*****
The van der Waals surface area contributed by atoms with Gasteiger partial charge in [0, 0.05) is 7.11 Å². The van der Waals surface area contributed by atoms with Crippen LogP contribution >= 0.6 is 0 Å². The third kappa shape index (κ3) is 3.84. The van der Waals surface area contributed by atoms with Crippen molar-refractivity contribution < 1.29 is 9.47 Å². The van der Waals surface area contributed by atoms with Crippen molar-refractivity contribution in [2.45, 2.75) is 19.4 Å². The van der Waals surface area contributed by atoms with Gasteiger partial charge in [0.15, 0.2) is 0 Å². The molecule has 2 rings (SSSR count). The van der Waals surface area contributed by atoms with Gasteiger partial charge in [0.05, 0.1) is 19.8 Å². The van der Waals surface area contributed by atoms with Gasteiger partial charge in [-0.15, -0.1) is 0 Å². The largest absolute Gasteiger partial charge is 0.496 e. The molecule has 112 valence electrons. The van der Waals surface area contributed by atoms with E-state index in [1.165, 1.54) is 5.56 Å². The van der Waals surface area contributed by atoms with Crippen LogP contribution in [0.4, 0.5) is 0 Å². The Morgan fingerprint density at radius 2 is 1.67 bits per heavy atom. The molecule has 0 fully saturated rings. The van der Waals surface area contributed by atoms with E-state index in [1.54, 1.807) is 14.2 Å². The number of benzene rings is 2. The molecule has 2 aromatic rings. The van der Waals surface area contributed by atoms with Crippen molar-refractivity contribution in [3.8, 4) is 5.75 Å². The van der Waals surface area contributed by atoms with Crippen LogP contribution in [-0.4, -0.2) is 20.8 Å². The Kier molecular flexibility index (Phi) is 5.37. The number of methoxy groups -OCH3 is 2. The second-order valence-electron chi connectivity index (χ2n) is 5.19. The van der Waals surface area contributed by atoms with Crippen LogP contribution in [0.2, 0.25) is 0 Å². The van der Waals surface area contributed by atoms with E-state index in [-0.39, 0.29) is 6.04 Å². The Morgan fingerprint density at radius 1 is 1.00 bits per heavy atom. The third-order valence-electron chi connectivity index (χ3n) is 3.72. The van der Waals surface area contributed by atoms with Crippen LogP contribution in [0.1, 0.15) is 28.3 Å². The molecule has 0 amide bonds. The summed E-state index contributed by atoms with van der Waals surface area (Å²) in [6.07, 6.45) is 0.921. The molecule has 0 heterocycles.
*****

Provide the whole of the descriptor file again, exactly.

The van der Waals surface area contributed by atoms with Gasteiger partial charge in [0, 0.05) is 7.11 Å². The van der Waals surface area contributed by atoms with Crippen LogP contribution >= 0.6 is 0 Å². The third kappa shape index (κ3) is 3.84. The van der Waals surface area contributed by atoms with Crippen molar-refractivity contribution < 1.29 is 9.47 Å². The van der Waals surface area contributed by atoms with Crippen molar-refractivity contribution in [2.45, 2.75) is 19.4 Å². The van der Waals surface area contributed by atoms with Gasteiger partial charge in [0.15, 0.2) is 0 Å². The molecule has 2 rings (SSSR count). The van der Waals surface area contributed by atoms with Gasteiger partial charge in [0.05, 0.1) is 19.8 Å². The van der Waals surface area contributed by atoms with Gasteiger partial charge in [-0.15, -0.1) is 0 Å². The largest absolute Gasteiger partial charge is 0.496 e. The molecule has 112 valence electrons. The van der Waals surface area contributed by atoms with E-state index in [1.165, 1.54) is 5.56 Å². The van der Waals surface area contributed by atoms with Crippen LogP contribution in [0.4, 0.5) is 0 Å². The Morgan fingerprint density at radius 2 is 1.67 bits per heavy atom. The molecule has 0 fully saturated rings. The van der Waals surface area contributed by atoms with E-state index in [1.54, 1.807) is 14.2 Å². The number of benzene rings is 2. The molecule has 2 aromatic rings. The van der Waals surface area contributed by atoms with Crippen molar-refractivity contribution in [3.8, 4) is 5.75 Å². The van der Waals surface area contributed by atoms with Crippen LogP contribution in [-0.4, -0.2) is 20.8 Å². The Kier molecular flexibility index (Phi) is 5.37. The number of methoxy groups -OCH3 is 2. The second-order valence-electron chi connectivity index (χ2n) is 5.19. The van der Waals surface area contributed by atoms with Crippen LogP contribution in [0.2, 0.25) is 0 Å². The van der Waals surface area contributed by atoms with E-state index in [-0.39, 0.29) is 6.04 Å². The Morgan fingerprint density at radius 1 is 1.00 bits per heavy atom. The third-order valence-electron chi connectivity index (χ3n) is 3.72. The van der Waals surface area contributed by atoms with Crippen LogP contribution in [0.1, 0.15) is 28.3 Å². The molecule has 0 amide bonds. The summed E-state index contributed by atoms with van der Waals surface area (Å²) in [6.07, 6.45) is 0.921. The molecule has 0 heterocycles.